Quiet, can’t let him know I’m here. Yet I’m curious. Like an itch that must be scratched, I pull back the blanket that conceals my presence under my single bed. I can see thousands of tiny dust particles threw the light that shines through the crack, floating and undisturbed by my escalating heart rate. I peer around my bedroom that I have inhabited since I moved here five years ago with my Mother.
Things have changed so much since then.
I see my discarded clothing on the floor from yesterday; I see my tenth grade math textbook and long forgotten homework stack in the corner. I can make out the bottom of my black dresser and bookcase, stuffed full of the only footprints I have left so far in the world.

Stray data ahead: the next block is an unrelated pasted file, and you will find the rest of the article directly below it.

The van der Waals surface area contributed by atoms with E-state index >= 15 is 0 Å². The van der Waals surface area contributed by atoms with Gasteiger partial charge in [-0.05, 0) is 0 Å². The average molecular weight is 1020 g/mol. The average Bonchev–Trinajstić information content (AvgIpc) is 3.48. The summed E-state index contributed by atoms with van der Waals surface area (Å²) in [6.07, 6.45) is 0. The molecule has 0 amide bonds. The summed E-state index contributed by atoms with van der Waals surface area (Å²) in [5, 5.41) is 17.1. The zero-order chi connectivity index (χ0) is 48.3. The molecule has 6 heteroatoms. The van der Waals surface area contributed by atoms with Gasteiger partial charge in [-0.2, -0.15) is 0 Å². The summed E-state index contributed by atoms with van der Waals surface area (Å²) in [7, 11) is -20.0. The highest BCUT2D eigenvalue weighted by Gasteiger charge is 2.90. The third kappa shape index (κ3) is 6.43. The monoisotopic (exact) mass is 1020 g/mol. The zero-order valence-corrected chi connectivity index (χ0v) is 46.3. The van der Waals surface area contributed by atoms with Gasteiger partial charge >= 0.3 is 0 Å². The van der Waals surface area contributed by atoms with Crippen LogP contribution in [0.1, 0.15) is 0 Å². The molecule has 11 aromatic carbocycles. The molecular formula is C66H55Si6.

And now I can see the door swinging open and crashing into the wall, shaking the one story house on the back roads of Fredericton. I quickly let go of the blanket as my stepfather’s boots come into sight.
But I am not, and was never, fast enough.
` “You think you can hide from me you little bitch!” He roars as his footsteps come towards the bed. I shrink against the wall and squeeze my eyes shut, praying to dissolve into dust.
The bed lifts and is heaved aside, exposing me to the evening light that shines through the window, and my stepfather’s red face. His tongue is spitting cusses at me as he grabs me by the hair and yanks me to my feet, I cry out in pain as my scalp burns in protest to his cruelty. I can smell the booze on him as he shoves me forward and I stumble out the bedroom door and into the kitchen, where the dirty dishes I was supposed to do are piled at the sink.
I feel like I’m underwater, his raging voice far away as he beats me. I used to absorb and hear every hurtful word and slap when I was younger, but now I block out his biting words and bruising fists.
It’s how I survive.